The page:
Yarnell Fire Chief Jim Koile announced at a fire board meeting yesterday that he's quitting.
Some local residents pointed the finger at Koile after the Yarnell Hill Fire destroyed many homes in the small community. Local residents have also been raising the issue of Koile's 1974 manslaughter conviction, especially after this deadly fire.
Koile was in a similar situation with citizen complaints back in 2001, but not after a fire such as the Yarnell Hill Fire. Koile had been the chief of the Williamson Valley Volunteer Fire Department, and citizens alleged mismanagement, and brought up his manslaughter conviction.
Prescott's Daily Courier pulled the court records in 2001, as Koile -- who was a Mesa firefighter back in the early '70s -- was in charge of watching his then-girlfriend's 3-year-old daughter.
From the Courier:
Koile said he spanked and pushed his live-in girlfriend's 3-year-old daughter, and she accidentally hit her head on the edge of her crib, according to court records.
He said he tried mouth-to-mouth resuscitation and cardiac massage but thought Carla Kay Dahlstedt had died and, panicking, he buried her in the desert.
So, when his girlfriend came home, Koile explained that someone must have abducted her. Six hours later, after police questioning, Koile admitted that he buried the girl in the desert, according to the report.
Police dug up the child -- alive.
The girl died at a hospital the next day from brain damage, according to the report.
Koile ended up getting a sentence of probation for involuntary manslaughter, and five years later, a judge granted Koile's request to have the conviction dismissed.
Sure enough, the Courier reiterated this information in a story on Sunday, and Koile resigned two days later.
In a letter to the fire board obtained by New Times, one citizen who's leading the charge against Koile noted this manslaughter conviction, as well as other complaints about Koile's history, and asked Koile to leave in order to prevent a recall election of the entire fire board.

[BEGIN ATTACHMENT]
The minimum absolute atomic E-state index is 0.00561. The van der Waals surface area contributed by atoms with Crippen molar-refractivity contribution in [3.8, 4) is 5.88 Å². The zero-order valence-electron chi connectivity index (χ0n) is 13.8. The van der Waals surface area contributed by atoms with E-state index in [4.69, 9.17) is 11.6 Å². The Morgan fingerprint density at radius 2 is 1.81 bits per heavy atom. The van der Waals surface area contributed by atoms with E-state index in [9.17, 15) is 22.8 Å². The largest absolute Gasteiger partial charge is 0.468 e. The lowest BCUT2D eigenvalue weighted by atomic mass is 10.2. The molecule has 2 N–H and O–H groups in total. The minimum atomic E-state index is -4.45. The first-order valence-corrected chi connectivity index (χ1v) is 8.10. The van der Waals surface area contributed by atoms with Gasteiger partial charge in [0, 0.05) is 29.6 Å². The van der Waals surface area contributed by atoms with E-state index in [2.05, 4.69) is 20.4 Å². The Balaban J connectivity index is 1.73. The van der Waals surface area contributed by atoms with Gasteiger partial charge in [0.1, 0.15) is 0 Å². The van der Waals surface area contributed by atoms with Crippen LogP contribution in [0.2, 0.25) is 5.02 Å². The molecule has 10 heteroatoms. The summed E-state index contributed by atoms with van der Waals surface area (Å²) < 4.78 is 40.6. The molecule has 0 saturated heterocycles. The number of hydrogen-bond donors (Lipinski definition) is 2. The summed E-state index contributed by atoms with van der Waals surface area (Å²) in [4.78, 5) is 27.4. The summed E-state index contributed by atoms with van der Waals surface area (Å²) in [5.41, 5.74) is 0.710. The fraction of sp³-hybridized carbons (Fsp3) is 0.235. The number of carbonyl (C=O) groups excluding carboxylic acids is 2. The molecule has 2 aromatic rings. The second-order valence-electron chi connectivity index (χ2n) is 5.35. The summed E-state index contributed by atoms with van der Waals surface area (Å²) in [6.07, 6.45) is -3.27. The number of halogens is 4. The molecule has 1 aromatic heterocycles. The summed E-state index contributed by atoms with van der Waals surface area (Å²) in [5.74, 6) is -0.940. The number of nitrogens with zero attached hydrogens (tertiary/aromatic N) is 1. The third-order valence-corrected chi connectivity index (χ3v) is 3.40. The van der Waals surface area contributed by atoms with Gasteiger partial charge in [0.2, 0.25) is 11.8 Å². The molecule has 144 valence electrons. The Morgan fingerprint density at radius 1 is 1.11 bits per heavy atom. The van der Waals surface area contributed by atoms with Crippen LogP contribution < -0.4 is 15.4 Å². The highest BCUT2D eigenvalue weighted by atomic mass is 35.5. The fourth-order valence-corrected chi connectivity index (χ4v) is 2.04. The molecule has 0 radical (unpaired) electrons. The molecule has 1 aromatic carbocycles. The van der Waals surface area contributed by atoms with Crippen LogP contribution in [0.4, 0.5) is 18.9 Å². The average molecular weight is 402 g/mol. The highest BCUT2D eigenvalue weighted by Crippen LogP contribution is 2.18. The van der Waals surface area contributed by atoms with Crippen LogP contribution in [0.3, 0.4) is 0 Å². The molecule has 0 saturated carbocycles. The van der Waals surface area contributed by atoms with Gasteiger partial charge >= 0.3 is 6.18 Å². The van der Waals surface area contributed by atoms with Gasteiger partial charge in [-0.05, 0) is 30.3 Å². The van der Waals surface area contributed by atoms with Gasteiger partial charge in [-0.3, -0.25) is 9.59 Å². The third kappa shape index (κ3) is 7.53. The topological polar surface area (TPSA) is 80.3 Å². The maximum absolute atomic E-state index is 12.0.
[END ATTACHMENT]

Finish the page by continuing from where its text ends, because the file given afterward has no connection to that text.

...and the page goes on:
Yarnell residents have alleged that Koile also failed to continue a program to manage the "fuels abatement program" which was operated by the previous chief, which could have helped protect the small town from the Yarnell Hill Fire.
We Believe Local Journalism is Critical to the Life of a City
Engaging with our readers is essential to Phoenix New Times's mission. Make a financial contribution or sign up for a newsletter, and help us keep telling Phoenix's stories with no paywalls.
Support Our Journalism
That citizen's letter to the fire board has also blamed Koile for not putting out the fire when it was small.
"On Friday afternoon (June 28th) when it would have been easy to put the fire out with either a couple of small aircraft drops OR six men/women with shovels--he simply was not around to put up a fight for Yarnell. Had he done so, we might not have had the tragedy of the '19' on Sunday," the letter states.
According to a Courier article on Koile's resignation, he'll keep the post until November 30. The only reasoning he submitted was that he "recognize[s] that the fire department and community of Yarnell are now at a point where a younger fire chief with high energy and progressive ideas is required."